In 1965, America was secretly bombing Laos. As Rescue Dawn (2006) opens, we see the bombing as an operatic fireworks display in slow motion.
Based on Werner Herzog's documentary Little Dieter Needs to Fly (1997), Herzog remade the same true tale as a fact-based work of fiction starring Christian Bale as German-American fighter pilot Dieter Dengler, in a war story that shows us pretty much what Dieter personally told us in the documentary.
Humor & realism mark the first act. Visually Herzog has created the most beautiful & strange version of Viet Nam since Apocalypse Now (1979). The color-palette of the film is subtly shifted into startling greens & blues, adding a garish other-worldliness.
Dieter's first mission gets him shot down over enemy territory. A very matter-of-fact narrative allows us to follow Dieter through his evasioin on the ground of the Viet Cong; his capture; & his maltreatment among other prisoners of war.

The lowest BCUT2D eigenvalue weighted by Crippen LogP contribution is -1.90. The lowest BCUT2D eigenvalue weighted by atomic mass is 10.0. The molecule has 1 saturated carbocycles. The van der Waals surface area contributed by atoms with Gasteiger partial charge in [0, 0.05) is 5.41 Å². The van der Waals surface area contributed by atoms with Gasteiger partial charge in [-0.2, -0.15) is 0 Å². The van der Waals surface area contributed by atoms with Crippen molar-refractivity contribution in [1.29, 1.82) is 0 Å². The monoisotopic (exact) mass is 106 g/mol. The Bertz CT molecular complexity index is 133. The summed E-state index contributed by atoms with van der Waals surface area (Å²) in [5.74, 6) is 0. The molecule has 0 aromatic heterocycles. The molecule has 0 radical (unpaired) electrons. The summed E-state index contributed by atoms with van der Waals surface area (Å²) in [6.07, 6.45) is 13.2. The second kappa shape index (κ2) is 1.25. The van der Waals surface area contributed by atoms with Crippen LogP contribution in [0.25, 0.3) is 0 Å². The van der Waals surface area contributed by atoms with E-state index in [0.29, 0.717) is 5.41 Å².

Loony prisoners in a stockade provide a veritable carnival of terrors. They're bone-thin, completely out of their minds, with their captors no more sane than themselves.
We've seen all this before, in films like The Deer Hunter (1978), but the characters here are unique & weirdly heroic & do not rely on usual stereotypes about the Viet Nam War & those who fought in it.
Profoundly suspenseful as they formulate a desparate escape plan, we don't want to see even one of these people die. We even care for one of the captors, the dwarf Jumbo (Kriangsak Ming-olo). Cowardice & fear entwine with courage in unsettling ways. Deiter & Duane (Steve Zahn) are persued in the jungle, facing perils that are heartbreakingly sad.
Apocalypse Now & The Killing Fields (1984) are probably the only two films about this region of strife that equal Rescue Dawn, & say what you will about Christian Bale as a faulty human being, he's done a superb acting job at the very height of a performer's art.
copyright © by Paghat the Ratgirl